SA Divided as Blood Is Spilled in the Name of God-Fearing Homophobia
BYLINE: Dale T McKinley
As much as those of us who identify ourselves as social progressives would like to believe otherwise, the reality is that South Africa is a bastion of social conservatism. Indeed, one of the most glaring contradictions of South Africa's post-apartheid "transition" is that the widely acknowledged (and regularly celebrated) social progressiveness of the constitution is, in large part, at fundamental odds with the beliefs and views of the majority of South Africans.
Until a few years ago this was one of our best-kept "secrets". If the heady "rainbow nation" days of the early mid-1990s served to largely obscure the political and economic fissures in South African society, then they positively buried many of the underlying realities of majoritarian social norms and values. While some of the "colours" of that rainbow began to fade fairly quickly thereafter as increasing economic inequality and an accompanying class struggle came to the fore, it has taken several more years for the divided social heart and soul of South Africa to be exposed.
Besides the consistent defence of narrow-minded, patriarchal social relations and ongoing displays of general indifference to the epidemic of violence against women, in more recent times the most publicly visible and propagated form of social intolerance has been homophobia.
It was none other than Jacob Zuma who got the ball really rolling back in 2006 when, at a public function, he proudly stated: "When I was growing up, ungqingili (gay men) would not have stood in front of me. I would knock him out." Although he later apologised, his complementary remark that "same-sex marriage is a disgrace to the nation and to God", and the positive reception such a view received from sizeable numbers of South Africans, gave a firm indication of a deep-seated and widely held social conservatism.
Empirical confirmation of this was clearly revealed in the Human Sciences Research Council's 2008 South African Social Attitudes Survey. The study, using a national representative sample of respondents aged 16 and older, found that between 2003 and 2007 more than 80 percent of the population across various age groups "consistently felt that sex between two men or two women was always wrong".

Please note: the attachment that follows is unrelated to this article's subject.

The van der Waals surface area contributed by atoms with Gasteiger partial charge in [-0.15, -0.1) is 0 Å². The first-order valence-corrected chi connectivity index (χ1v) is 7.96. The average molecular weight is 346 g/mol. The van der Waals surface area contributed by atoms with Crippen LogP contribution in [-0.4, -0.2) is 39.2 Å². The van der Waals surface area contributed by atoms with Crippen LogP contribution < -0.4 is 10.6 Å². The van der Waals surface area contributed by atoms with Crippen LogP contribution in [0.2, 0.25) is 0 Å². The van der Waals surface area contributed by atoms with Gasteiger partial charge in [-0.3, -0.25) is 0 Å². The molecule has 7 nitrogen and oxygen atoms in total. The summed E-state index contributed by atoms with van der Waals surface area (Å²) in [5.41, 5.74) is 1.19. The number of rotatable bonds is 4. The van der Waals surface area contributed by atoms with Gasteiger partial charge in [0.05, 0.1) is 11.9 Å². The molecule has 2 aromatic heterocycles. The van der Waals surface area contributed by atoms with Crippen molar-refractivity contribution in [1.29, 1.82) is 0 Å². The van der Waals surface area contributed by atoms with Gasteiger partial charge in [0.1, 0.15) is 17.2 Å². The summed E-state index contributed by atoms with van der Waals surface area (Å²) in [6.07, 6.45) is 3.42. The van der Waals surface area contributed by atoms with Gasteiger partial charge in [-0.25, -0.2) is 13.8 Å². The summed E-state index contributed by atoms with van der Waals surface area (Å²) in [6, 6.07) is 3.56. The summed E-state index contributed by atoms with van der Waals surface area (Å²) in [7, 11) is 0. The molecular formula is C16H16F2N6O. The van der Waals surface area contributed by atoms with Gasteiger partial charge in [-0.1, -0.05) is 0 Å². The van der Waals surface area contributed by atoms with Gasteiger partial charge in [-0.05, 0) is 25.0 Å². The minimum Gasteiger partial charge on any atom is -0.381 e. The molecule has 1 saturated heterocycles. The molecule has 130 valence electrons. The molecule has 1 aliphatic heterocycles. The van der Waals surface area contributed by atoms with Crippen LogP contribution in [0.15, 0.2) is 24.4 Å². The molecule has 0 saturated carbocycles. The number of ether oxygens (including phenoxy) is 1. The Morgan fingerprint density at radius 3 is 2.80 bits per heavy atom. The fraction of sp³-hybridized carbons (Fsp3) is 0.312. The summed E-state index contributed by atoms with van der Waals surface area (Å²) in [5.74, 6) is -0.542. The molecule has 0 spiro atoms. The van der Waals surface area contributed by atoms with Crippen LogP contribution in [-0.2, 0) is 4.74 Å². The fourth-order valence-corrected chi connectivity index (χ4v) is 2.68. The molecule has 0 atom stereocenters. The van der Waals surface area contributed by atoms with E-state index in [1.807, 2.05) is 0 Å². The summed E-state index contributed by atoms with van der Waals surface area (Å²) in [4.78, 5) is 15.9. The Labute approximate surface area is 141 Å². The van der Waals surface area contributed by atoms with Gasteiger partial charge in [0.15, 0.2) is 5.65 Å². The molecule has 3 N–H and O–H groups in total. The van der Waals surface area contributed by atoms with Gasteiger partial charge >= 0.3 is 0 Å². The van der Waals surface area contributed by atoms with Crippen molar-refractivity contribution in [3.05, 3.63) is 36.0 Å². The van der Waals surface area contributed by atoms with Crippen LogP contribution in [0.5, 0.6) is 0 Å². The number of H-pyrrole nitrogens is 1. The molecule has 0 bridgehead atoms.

Further, it found that "gays and lesbians were characterised as 'un-African' and that intolerance towards homosexuality was prevalent". One of the study's authors, Vasu Reddy, accurately described these dominant views as "an attempt to tell African gays and lesbians to 'go back into the closet' because you're a 'disgrace' to African culture" - an attitude he said represented a view of homosexuality as "something that colonisers brought with them to contaminate African culture".
Tragically but predictably, such views have been brutally translated over the past few years into the unprecedented levels of violence against black lesbians in particular, which has seen more than 30 murdered and countless others physically and emotionally abused.
In 2006, the life of 19-year-old lesbian Zoliswa Nkonyana of Khayelitsha was cut short by a gang of marauding male youths.
In 2007, Sizakele Sigasa, an outreach co-ordinator for the Positive Women's Network, a lesbian rights organisation, and her friend Salome Masooa were tortured, raped and brutally murdered in Soweto, and Thokozane Qwabe was murdered in Ladysmith. …